Scotland

Client of murdered sex worker Emma Caldwell denies killing her

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Media captionIain Packer: "I've not been rough with any woman. I've never hurt a woman in my life."

A man questioned by police over one of Scotland's most high-profile murders has spoken publicly for the first time.

Iain Packer was interviewed by police investigating the death of sex worker Emma Caldwell whose body was found in a Lanarkshire forest 14 years ago.

BBC's Disclosure asked Mr Packer if he had taken Ms Caldwell to the woods for sex. He said he made that admission to police, but it was done under duress.

He insists he had not been there before and did not kill the 27-year-old.

Police Scotland said that to protect any potential legal case they were limited in what information could be released.

In May 2005 Ms Caldwell's body was found in isolated woods near Roberton. She was naked and had been strangled.

The woods are 38 miles from Glasgow's red light district where she would normally sell sex.

Emma Caldwell
Image caption Emma Caldwell's body was found in a wooded area more than 30 miles from Glasgow

In an interview for a documentary, "Disclosure: Who Killed Emma?", Mr Packer insisted he did not see her on the night she went missing.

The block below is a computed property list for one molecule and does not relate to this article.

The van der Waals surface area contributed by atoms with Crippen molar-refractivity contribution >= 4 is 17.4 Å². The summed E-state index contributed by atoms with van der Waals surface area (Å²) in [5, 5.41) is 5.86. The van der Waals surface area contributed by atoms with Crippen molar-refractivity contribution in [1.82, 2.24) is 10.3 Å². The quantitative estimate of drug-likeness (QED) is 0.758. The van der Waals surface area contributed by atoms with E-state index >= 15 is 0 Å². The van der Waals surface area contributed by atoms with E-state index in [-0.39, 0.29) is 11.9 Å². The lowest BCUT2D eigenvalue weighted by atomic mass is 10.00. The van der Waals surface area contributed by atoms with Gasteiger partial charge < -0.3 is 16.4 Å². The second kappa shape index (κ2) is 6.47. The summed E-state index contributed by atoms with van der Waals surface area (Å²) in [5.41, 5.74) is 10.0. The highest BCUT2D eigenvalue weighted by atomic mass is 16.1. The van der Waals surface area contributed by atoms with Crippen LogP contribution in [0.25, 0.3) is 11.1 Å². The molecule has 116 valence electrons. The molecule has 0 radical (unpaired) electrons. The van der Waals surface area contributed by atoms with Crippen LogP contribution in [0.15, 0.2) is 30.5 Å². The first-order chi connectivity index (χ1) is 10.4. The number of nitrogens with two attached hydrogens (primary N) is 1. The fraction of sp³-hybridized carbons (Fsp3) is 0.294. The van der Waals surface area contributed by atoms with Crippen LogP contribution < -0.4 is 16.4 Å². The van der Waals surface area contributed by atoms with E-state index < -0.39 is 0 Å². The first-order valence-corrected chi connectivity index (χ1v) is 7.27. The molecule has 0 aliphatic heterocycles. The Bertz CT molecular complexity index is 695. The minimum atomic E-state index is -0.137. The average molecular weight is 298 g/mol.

Ms Caldwell's body was found five weeks after she was last seen, and police interviewed hundreds of men identified as regular users of sex workers.

Mr Packer, from Glasgow, was one of those men.

A sex worker told police that Ms Caldwell said he was obsessed with her.

Mr Packer gave six statements to police between 2005 and 2007, but was not interviewed under caution as a suspect.

Initially, the 46-year-old told detectives he did not use prostitutes and had never met Ms Caldwell.

Remote woodland

However, in later interviews, he said to police he had in fact paid her for sex more than a dozen times.

During those police interviews Mr Packer also made a series of admissions.

He told detectives that not only had he paid Ms Caldwell for sex, but that he also took her, and several other sex workers, to the remote woodland where the body was found.

The woods near Roberton, where Emma Caldwell's body was found Image copyright David Gillanders
Image caption The woods near Roberton, where Emma Caldwell's body was found, are more than 30 miles south of Glasgow

When asked about the admissions he made to police, Mr Packer told the BBC: "In that room that day, you're bombarded with questions, calling you a liar. You start to question yourself.

"If you're sitting in a room with two guys point blank, hounding you for hours, restricting you where you go for a fag, restricting you when you go to the toilet, restricting you the fact that they won't give you a lawyer, it's bully tactics is the way I'd put it."

He told officers that Ms Caldwell was the first sex worker he had taken to the woods, and that he took her there six times.

And in March 2007, he took two policemen down to the area where her body was found.

But in his interview with Disclosure he insisted that officers led him there rather than the other way around.

He said: "I couldn't even tell you how to get there.